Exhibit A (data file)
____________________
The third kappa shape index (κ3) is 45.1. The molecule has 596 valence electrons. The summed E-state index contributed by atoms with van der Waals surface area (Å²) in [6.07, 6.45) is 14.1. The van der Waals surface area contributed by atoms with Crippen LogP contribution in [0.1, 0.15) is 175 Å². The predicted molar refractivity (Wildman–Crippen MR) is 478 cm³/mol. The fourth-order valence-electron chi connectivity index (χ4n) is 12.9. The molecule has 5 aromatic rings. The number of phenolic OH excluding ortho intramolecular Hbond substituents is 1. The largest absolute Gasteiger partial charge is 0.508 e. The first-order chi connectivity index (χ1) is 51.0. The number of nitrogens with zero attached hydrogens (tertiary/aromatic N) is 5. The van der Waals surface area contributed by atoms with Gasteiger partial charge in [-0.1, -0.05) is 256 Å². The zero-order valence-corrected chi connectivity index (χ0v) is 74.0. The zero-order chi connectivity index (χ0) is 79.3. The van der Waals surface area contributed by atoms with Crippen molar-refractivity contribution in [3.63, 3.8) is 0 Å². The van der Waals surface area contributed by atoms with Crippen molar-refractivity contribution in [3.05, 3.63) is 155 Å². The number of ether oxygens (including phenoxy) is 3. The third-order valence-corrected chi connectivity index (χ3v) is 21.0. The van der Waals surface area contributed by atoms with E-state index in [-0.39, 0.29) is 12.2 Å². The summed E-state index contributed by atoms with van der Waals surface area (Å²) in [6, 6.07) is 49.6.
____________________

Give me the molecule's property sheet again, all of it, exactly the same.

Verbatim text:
The third kappa shape index (κ3) is 45.1. The molecule has 596 valence electrons. The summed E-state index contributed by atoms with van der Waals surface area (Å²) in [6.07, 6.45) is 14.1. The van der Waals surface area contributed by atoms with Crippen LogP contribution in [0.1, 0.15) is 175 Å². The predicted molar refractivity (Wildman–Crippen MR) is 478 cm³/mol. The fourth-order valence-electron chi connectivity index (χ4n) is 12.9. The molecule has 5 aromatic rings. The number of phenolic OH excluding ortho intramolecular Hbond substituents is 1. The largest absolute Gasteiger partial charge is 0.508 e. The first-order chi connectivity index (χ1) is 51.0. The number of nitrogens with zero attached hydrogens (tertiary/aromatic N) is 5. The van der Waals surface area contributed by atoms with Gasteiger partial charge in [-0.1, -0.05) is 256 Å². The zero-order valence-corrected chi connectivity index (χ0v) is 74.0. The zero-order chi connectivity index (χ0) is 79.3. The van der Waals surface area contributed by atoms with Crippen molar-refractivity contribution in [3.63, 3.8) is 0 Å². The van der Waals surface area contributed by atoms with Crippen molar-refractivity contribution in [3.05, 3.63) is 155 Å². The number of ether oxygens (including phenoxy) is 3. The third-order valence-corrected chi connectivity index (χ3v) is 21.0. The van der Waals surface area contributed by atoms with E-state index in [-0.39, 0.29) is 12.2 Å². The summed E-state index contributed by atoms with van der Waals surface area (Å²) in [6, 6.07) is 49.6.